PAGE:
While cutting the red ribbon was largely ceremonial, the future bodes well for American Specialty Healthcare Inc. if turnout and enthusiasm are any indicators of the future.
The hospital had only been open for two days prior to last week’s celebration, but the state-of-the art emergency room and inpatient hospital care facility were already operating in full swing, with more services expected to be added soon, said Chief Executive Officer Gia Smith.
“Our staff is awesome and working diligently giving quality care to the patients that have been admitted,” Smith said. “We are very happy to be here. We see the need in the community. In just a few days, our ER has been super busy, and we are happy to bring back new technology.”
Few were as excited to see a return of a medical facility than Supervisor John Loudon, who, like the rest on the Board of Supervisors, was blindsided by the sudden closure of Colusa Regional Medical Center 18 months ago, after keeping silent about being millions of dollars in debt.
A medical facility, in one form or another, had been open at that Colusa location for more than 100 years, officials said.
In addition to providing services to residents of the community and travelers through Colusa County, the hospital provided emergency services to the county jail, performed DUI tests for law enforcement, and employed 200 people, making it the biggest employer in Loudon’s supervisorial district, and one of the biggest employers in the county.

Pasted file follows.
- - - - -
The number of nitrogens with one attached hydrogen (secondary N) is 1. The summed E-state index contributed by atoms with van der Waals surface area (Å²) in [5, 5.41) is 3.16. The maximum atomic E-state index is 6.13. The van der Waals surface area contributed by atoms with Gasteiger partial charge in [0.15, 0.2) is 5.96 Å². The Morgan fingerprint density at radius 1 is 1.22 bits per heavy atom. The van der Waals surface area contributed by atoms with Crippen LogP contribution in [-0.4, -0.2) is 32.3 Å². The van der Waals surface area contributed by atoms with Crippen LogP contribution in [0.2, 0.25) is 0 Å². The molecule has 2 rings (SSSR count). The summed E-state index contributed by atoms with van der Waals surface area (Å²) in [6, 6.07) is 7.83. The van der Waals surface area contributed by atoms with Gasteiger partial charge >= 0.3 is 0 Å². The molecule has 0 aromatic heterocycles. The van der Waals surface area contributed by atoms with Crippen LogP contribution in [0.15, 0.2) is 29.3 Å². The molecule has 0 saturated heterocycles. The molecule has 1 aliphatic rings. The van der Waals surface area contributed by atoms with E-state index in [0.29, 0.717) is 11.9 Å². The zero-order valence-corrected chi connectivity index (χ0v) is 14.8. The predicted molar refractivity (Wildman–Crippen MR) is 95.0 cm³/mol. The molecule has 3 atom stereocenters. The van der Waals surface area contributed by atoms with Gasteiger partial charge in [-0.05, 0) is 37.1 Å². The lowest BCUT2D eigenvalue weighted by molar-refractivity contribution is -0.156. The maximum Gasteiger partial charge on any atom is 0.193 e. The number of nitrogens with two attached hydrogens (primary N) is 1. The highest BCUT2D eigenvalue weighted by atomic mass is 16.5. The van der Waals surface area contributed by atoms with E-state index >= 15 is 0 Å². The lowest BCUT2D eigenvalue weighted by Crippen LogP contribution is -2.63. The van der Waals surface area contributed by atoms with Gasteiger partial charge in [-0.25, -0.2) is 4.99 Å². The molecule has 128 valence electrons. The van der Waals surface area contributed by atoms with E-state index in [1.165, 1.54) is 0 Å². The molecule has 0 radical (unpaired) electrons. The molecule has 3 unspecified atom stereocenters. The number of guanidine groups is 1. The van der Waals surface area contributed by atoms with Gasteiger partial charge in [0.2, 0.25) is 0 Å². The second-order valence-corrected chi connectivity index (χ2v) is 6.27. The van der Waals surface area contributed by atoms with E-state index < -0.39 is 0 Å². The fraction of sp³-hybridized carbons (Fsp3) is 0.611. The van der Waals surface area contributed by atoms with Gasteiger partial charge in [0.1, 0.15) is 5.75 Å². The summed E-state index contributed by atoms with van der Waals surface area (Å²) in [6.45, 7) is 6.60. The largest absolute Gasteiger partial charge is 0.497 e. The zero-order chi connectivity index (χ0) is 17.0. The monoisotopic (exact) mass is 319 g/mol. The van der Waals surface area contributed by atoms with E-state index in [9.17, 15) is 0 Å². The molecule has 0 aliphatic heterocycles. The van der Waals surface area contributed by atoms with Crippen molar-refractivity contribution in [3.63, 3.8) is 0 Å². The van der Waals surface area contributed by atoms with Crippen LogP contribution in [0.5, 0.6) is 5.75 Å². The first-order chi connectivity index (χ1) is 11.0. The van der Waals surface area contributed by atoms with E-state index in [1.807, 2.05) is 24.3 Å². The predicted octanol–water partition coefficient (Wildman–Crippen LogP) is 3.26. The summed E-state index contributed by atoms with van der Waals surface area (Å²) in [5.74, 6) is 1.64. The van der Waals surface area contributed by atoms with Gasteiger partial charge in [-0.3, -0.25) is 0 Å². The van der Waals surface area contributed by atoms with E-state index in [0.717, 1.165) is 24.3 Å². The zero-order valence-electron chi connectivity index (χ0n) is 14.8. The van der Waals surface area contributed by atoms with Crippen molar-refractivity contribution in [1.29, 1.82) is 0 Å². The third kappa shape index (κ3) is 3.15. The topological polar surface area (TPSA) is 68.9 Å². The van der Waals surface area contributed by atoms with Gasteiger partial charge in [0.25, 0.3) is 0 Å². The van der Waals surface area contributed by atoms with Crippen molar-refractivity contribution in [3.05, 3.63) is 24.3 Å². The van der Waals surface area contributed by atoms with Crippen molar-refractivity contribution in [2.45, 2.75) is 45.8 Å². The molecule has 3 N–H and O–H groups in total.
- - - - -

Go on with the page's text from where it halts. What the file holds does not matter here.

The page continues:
“This has been a long time coming, and they sure have good doctors on staff here,” Loudon said. “It’s beyond words.”
Loudon, who is the county liaison to Colusa Medical Center, said that he, Smith, and American Specialty Inc. are confident the resources will be available to make the new hospital successful.
The new CT scan, updated telepathology, and other healthcare communication systems are also online and in full operation, Smith said.
“Everything is computerized,” she added.
Members of the Colusa Medical Center Auxiliary are also back in business, providing assistance to the staff whenever and wherever it’s needed, and operating the Auxiliary gift shop, which raises money for the Auxiliary said President Shiela Etchepare.
“Our mission and goals are the same as it was in our original charter of the 1950s or 60s,” Etchepare said. “And that is to generate money to give back to the community.”
The gift shop, which had relocated downtown to a temporary home provided by Frank Rogers, is back in business with a large inventory of quality merchandise for the Christmas season.
While the Auxiliary can no longer provide contributions and donations to the new hospital as it has in the past, the Auxiliary is looking forward to reorganizing and focusing its efforts on community service.
“We want to be a big presence at the hospital,” said Etchepare, “That is how our little auxiliary started. There was no gift shop. It was providing services.”
More than 100 people attended the Chamber mixer last week, including 89-year-old Ollie Reckers, of Maxwell, who was thrilled the hospital was open.
“I think it’s great,” Reckers said. “I haven’t had to use the hospital, but I’m sure I will. I’m glad it’s open, finally. It’s wonderful, and I’m glad the community is behind it.”
Smith said Assemblyman James Gallagher and his team worked with American Specialty Inc. all through the process, getting them over the mountain of bureaucratic hurdles.
“Their office played an integral part in helping the hospital get opened,” Smith said. “They, more than anyone, need to be thanked.” ■